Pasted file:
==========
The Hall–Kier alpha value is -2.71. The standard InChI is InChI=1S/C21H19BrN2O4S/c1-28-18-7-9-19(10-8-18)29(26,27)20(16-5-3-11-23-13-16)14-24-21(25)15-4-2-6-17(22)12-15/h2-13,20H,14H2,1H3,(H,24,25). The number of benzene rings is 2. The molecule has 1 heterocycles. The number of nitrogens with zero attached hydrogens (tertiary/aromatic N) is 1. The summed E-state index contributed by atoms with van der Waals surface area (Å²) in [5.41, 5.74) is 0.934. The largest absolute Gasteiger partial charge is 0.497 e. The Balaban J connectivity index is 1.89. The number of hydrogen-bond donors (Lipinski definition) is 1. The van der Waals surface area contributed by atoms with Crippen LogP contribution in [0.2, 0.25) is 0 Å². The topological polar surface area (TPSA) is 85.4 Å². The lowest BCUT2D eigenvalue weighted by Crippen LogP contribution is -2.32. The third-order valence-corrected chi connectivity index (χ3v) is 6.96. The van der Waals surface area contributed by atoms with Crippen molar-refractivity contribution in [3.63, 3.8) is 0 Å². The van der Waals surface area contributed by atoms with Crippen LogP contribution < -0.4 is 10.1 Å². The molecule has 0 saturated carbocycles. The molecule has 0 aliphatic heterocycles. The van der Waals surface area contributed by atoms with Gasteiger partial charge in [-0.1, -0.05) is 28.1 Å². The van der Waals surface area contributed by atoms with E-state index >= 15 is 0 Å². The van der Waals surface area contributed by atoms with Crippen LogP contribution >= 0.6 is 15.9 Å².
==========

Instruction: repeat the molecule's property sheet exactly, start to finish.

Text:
The Hall–Kier alpha value is -2.71. The standard InChI is InChI=1S/C21H19BrN2O4S/c1-28-18-7-9-19(10-8-18)29(26,27)20(16-5-3-11-23-13-16)14-24-21(25)15-4-2-6-17(22)12-15/h2-13,20H,14H2,1H3,(H,24,25). The number of benzene rings is 2. The molecule has 1 heterocycles. The number of nitrogens with zero attached hydrogens (tertiary/aromatic N) is 1. The summed E-state index contributed by atoms with van der Waals surface area (Å²) in [5.41, 5.74) is 0.934. The largest absolute Gasteiger partial charge is 0.497 e. The Balaban J connectivity index is 1.89. The number of hydrogen-bond donors (Lipinski definition) is 1. The van der Waals surface area contributed by atoms with Crippen LogP contribution in [0.2, 0.25) is 0 Å². The topological polar surface area (TPSA) is 85.4 Å². The lowest BCUT2D eigenvalue weighted by Crippen LogP contribution is -2.32. The third-order valence-corrected chi connectivity index (χ3v) is 6.96. The van der Waals surface area contributed by atoms with Crippen molar-refractivity contribution in [3.63, 3.8) is 0 Å². The van der Waals surface area contributed by atoms with Crippen LogP contribution < -0.4 is 10.1 Å². The molecule has 0 saturated carbocycles. The molecule has 0 aliphatic heterocycles. The van der Waals surface area contributed by atoms with Gasteiger partial charge in [-0.1, -0.05) is 28.1 Å². The van der Waals surface area contributed by atoms with E-state index >= 15 is 0 Å². The van der Waals surface area contributed by atoms with Crippen LogP contribution >= 0.6 is 15.9 Å².